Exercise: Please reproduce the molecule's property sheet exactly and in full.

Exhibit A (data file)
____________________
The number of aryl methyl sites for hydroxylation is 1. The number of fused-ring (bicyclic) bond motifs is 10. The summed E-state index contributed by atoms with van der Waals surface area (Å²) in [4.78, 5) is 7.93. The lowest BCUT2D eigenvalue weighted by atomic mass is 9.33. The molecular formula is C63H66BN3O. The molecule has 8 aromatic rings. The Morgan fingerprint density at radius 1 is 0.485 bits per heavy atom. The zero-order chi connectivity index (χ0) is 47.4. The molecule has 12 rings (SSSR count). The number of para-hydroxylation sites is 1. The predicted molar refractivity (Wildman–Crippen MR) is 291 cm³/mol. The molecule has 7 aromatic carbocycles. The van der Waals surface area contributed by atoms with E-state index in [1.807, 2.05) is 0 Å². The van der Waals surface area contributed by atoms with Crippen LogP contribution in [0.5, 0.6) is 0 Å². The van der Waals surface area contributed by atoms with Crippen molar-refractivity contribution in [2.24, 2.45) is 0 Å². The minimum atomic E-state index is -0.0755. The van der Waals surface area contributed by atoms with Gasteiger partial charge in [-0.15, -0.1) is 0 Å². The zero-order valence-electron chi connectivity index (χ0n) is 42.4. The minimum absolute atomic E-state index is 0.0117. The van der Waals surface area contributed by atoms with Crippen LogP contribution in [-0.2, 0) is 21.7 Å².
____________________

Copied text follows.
The number of aryl methyl sites for hydroxylation is 1. The number of fused-ring (bicyclic) bond motifs is 10. The summed E-state index contributed by atoms with van der Waals surface area (Å²) in [4.78, 5) is 7.93. The lowest BCUT2D eigenvalue weighted by atomic mass is 9.33. The molecular formula is C63H66BN3O. The molecule has 8 aromatic rings. The Morgan fingerprint density at radius 1 is 0.485 bits per heavy atom. The zero-order chi connectivity index (χ0) is 47.4. The molecule has 12 rings (SSSR count). The number of para-hydroxylation sites is 1. The predicted molar refractivity (Wildman–Crippen MR) is 291 cm³/mol. The molecule has 7 aromatic carbocycles. The van der Waals surface area contributed by atoms with E-state index in [1.807, 2.05) is 0 Å². The van der Waals surface area contributed by atoms with Crippen LogP contribution in [0.5, 0.6) is 0 Å². The van der Waals surface area contributed by atoms with Crippen molar-refractivity contribution in [2.24, 2.45) is 0 Å². The minimum atomic E-state index is -0.0755. The van der Waals surface area contributed by atoms with Gasteiger partial charge in [-0.15, -0.1) is 0 Å². The zero-order valence-electron chi connectivity index (χ0n) is 42.4. The minimum absolute atomic E-state index is 0.0117. The van der Waals surface area contributed by atoms with Crippen LogP contribution in [-0.2, 0) is 21.7 Å².